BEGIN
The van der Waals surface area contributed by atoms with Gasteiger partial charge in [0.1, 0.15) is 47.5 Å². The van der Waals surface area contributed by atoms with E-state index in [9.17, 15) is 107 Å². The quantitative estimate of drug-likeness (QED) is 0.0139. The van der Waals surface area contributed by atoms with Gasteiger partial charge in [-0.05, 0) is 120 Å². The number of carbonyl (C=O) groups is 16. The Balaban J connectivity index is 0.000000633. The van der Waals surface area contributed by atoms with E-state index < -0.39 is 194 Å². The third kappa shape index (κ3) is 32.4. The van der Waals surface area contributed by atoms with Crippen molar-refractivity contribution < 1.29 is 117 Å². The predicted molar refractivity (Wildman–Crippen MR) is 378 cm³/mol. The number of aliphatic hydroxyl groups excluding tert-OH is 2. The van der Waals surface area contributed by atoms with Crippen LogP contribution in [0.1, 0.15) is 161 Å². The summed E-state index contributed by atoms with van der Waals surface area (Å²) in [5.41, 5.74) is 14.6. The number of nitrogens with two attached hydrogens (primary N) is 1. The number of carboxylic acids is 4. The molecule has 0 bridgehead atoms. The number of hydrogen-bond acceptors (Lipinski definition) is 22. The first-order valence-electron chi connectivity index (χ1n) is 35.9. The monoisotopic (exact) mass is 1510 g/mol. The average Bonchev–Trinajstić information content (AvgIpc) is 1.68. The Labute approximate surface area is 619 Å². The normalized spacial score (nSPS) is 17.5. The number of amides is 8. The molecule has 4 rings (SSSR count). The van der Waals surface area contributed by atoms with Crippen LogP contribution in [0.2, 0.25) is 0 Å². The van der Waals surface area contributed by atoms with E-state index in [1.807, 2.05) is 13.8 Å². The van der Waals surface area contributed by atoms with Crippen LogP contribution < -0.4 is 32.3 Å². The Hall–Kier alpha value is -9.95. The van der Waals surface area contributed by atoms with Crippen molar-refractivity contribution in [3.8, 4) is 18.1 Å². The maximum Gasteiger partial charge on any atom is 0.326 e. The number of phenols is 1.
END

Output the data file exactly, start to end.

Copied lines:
The van der Waals surface area contributed by atoms with Gasteiger partial charge in [0.1, 0.15) is 47.5 Å². The van der Waals surface area contributed by atoms with E-state index in [9.17, 15) is 107 Å². The quantitative estimate of drug-likeness (QED) is 0.0139. The van der Waals surface area contributed by atoms with Gasteiger partial charge in [-0.05, 0) is 120 Å². The number of carbonyl (C=O) groups is 16. The Balaban J connectivity index is 0.000000633. The van der Waals surface area contributed by atoms with E-state index < -0.39 is 194 Å². The third kappa shape index (κ3) is 32.4. The van der Waals surface area contributed by atoms with Crippen molar-refractivity contribution < 1.29 is 117 Å². The predicted molar refractivity (Wildman–Crippen MR) is 378 cm³/mol. The number of aliphatic hydroxyl groups excluding tert-OH is 2. The van der Waals surface area contributed by atoms with Crippen LogP contribution in [0.1, 0.15) is 161 Å². The summed E-state index contributed by atoms with van der Waals surface area (Å²) in [5.41, 5.74) is 14.6. The number of nitrogens with two attached hydrogens (primary N) is 1. The number of carboxylic acids is 4. The molecule has 0 bridgehead atoms. The number of hydrogen-bond acceptors (Lipinski definition) is 22. The first-order valence-electron chi connectivity index (χ1n) is 35.9. The monoisotopic (exact) mass is 1510 g/mol. The average Bonchev–Trinajstić information content (AvgIpc) is 1.68. The Labute approximate surface area is 619 Å². The normalized spacial score (nSPS) is 17.5. The number of amides is 8. The molecule has 4 rings (SSSR count). The van der Waals surface area contributed by atoms with Crippen LogP contribution in [0.2, 0.25) is 0 Å². The van der Waals surface area contributed by atoms with E-state index in [1.807, 2.05) is 13.8 Å². The van der Waals surface area contributed by atoms with Crippen LogP contribution < -0.4 is 32.3 Å². The Hall–Kier alpha value is -9.95. The van der Waals surface area contributed by atoms with Crippen molar-refractivity contribution in [3.8, 4) is 18.1 Å². The maximum Gasteiger partial charge on any atom is 0.326 e. The number of phenols is 1.